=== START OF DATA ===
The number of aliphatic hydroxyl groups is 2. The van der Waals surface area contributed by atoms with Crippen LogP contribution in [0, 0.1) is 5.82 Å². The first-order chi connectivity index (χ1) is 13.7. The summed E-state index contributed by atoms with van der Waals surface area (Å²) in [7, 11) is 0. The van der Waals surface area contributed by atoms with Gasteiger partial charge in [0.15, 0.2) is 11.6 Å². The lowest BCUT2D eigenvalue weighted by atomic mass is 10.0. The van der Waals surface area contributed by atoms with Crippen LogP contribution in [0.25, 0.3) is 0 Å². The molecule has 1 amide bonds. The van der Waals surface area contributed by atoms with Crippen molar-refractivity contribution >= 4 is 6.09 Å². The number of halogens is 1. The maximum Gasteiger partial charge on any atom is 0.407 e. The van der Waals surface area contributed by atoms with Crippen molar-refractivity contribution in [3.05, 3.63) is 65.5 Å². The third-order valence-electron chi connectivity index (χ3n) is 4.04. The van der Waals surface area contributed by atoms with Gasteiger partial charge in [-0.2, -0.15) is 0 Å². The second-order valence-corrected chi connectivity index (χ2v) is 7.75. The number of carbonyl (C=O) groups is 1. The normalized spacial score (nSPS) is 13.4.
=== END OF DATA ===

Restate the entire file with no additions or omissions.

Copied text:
The number of aliphatic hydroxyl groups is 2. The van der Waals surface area contributed by atoms with Crippen LogP contribution in [0, 0.1) is 5.82 Å². The first-order chi connectivity index (χ1) is 13.7. The summed E-state index contributed by atoms with van der Waals surface area (Å²) in [7, 11) is 0. The van der Waals surface area contributed by atoms with Gasteiger partial charge in [0.15, 0.2) is 11.6 Å². The lowest BCUT2D eigenvalue weighted by atomic mass is 10.0. The van der Waals surface area contributed by atoms with Crippen LogP contribution in [0.25, 0.3) is 0 Å². The molecule has 1 amide bonds. The van der Waals surface area contributed by atoms with Crippen molar-refractivity contribution >= 4 is 6.09 Å². The number of halogens is 1. The maximum Gasteiger partial charge on any atom is 0.407 e. The van der Waals surface area contributed by atoms with Crippen molar-refractivity contribution in [3.05, 3.63) is 65.5 Å². The third-order valence-electron chi connectivity index (χ3n) is 4.04. The van der Waals surface area contributed by atoms with Gasteiger partial charge in [-0.2, -0.15) is 0 Å². The second-order valence-corrected chi connectivity index (χ2v) is 7.75. The number of carbonyl (C=O) groups is 1. The normalized spacial score (nSPS) is 13.4.